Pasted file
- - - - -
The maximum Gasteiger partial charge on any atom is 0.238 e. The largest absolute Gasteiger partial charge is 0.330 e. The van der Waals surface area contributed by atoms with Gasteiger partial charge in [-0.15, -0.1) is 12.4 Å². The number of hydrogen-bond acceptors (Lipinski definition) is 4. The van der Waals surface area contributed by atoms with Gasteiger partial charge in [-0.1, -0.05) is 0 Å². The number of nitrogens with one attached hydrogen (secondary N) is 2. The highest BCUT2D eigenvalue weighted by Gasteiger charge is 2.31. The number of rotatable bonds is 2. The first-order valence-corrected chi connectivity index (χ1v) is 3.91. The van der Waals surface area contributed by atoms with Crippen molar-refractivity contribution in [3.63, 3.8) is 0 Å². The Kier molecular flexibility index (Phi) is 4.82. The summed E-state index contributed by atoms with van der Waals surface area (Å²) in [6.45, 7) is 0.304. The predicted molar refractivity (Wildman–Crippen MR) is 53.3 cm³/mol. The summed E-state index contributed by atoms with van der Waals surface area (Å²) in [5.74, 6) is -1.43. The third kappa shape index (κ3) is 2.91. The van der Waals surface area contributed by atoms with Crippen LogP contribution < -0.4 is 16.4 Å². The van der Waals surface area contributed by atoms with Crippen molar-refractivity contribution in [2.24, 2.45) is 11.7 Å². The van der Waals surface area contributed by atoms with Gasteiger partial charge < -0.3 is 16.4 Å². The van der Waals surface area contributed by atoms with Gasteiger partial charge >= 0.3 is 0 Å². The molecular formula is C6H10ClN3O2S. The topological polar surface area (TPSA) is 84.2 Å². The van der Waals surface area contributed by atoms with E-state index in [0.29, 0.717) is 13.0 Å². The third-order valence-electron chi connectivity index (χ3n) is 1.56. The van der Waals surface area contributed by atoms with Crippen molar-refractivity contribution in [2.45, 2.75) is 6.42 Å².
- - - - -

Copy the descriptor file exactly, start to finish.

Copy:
The maximum Gasteiger partial charge on any atom is 0.238 e. The largest absolute Gasteiger partial charge is 0.330 e. The van der Waals surface area contributed by atoms with Gasteiger partial charge in [-0.15, -0.1) is 12.4 Å². The number of hydrogen-bond acceptors (Lipinski definition) is 4. The van der Waals surface area contributed by atoms with Gasteiger partial charge in [-0.1, -0.05) is 0 Å². The number of nitrogens with one attached hydrogen (secondary N) is 2. The highest BCUT2D eigenvalue weighted by Gasteiger charge is 2.31. The number of rotatable bonds is 2. The first-order valence-corrected chi connectivity index (χ1v) is 3.91. The van der Waals surface area contributed by atoms with Crippen molar-refractivity contribution in [3.63, 3.8) is 0 Å². The Kier molecular flexibility index (Phi) is 4.82. The summed E-state index contributed by atoms with van der Waals surface area (Å²) in [6.45, 7) is 0.304. The predicted molar refractivity (Wildman–Crippen MR) is 53.3 cm³/mol. The summed E-state index contributed by atoms with van der Waals surface area (Å²) in [5.74, 6) is -1.43. The third kappa shape index (κ3) is 2.91. The van der Waals surface area contributed by atoms with Crippen LogP contribution < -0.4 is 16.4 Å². The van der Waals surface area contributed by atoms with Crippen molar-refractivity contribution in [2.24, 2.45) is 11.7 Å². The van der Waals surface area contributed by atoms with Gasteiger partial charge < -0.3 is 16.4 Å². The van der Waals surface area contributed by atoms with Gasteiger partial charge >= 0.3 is 0 Å². The molecular formula is C6H10ClN3O2S. The topological polar surface area (TPSA) is 84.2 Å². The van der Waals surface area contributed by atoms with E-state index in [0.29, 0.717) is 13.0 Å². The third-order valence-electron chi connectivity index (χ3n) is 1.56. The van der Waals surface area contributed by atoms with Crippen molar-refractivity contribution in [2.45, 2.75) is 6.42 Å².